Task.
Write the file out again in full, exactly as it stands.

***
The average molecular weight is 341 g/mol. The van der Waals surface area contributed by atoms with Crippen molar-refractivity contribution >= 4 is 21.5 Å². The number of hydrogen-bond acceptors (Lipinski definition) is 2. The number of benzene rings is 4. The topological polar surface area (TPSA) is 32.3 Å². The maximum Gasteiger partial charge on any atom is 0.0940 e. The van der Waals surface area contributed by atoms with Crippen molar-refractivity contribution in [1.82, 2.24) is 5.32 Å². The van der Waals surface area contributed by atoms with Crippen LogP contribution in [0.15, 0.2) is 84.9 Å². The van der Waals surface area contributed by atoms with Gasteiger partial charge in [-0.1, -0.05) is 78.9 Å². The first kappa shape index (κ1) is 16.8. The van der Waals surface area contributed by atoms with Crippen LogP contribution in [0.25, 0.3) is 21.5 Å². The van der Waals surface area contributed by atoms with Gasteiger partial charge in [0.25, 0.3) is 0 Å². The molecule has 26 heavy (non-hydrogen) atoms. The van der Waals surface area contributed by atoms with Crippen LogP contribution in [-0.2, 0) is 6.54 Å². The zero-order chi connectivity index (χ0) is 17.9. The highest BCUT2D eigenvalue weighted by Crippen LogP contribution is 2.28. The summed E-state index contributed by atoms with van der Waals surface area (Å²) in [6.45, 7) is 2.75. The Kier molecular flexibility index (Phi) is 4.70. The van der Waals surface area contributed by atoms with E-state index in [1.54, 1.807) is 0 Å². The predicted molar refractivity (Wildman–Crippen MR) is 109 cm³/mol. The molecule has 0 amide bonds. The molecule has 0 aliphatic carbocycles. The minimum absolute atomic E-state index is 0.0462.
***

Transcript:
The average molecular weight is 341 g/mol. The van der Waals surface area contributed by atoms with Crippen molar-refractivity contribution >= 4 is 21.5 Å². The number of hydrogen-bond acceptors (Lipinski definition) is 2. The number of benzene rings is 4. The topological polar surface area (TPSA) is 32.3 Å². The maximum Gasteiger partial charge on any atom is 0.0940 e. The van der Waals surface area contributed by atoms with Crippen molar-refractivity contribution in [1.82, 2.24) is 5.32 Å². The van der Waals surface area contributed by atoms with Crippen LogP contribution in [0.15, 0.2) is 84.9 Å². The van der Waals surface area contributed by atoms with Gasteiger partial charge in [-0.1, -0.05) is 78.9 Å². The first kappa shape index (κ1) is 16.8. The van der Waals surface area contributed by atoms with Crippen LogP contribution in [0.25, 0.3) is 21.5 Å². The van der Waals surface area contributed by atoms with Gasteiger partial charge in [0.25, 0.3) is 0 Å². The molecule has 26 heavy (non-hydrogen) atoms. The van der Waals surface area contributed by atoms with Crippen LogP contribution in [-0.2, 0) is 6.54 Å². The zero-order chi connectivity index (χ0) is 17.9. The highest BCUT2D eigenvalue weighted by Crippen LogP contribution is 2.28. The summed E-state index contributed by atoms with van der Waals surface area (Å²) in [6.45, 7) is 2.75. The Kier molecular flexibility index (Phi) is 4.70. The van der Waals surface area contributed by atoms with E-state index in [1.54, 1.807) is 0 Å². The predicted molar refractivity (Wildman–Crippen MR) is 109 cm³/mol. The molecule has 0 amide bonds. The molecule has 0 aliphatic carbocycles. The minimum absolute atomic E-state index is 0.0462.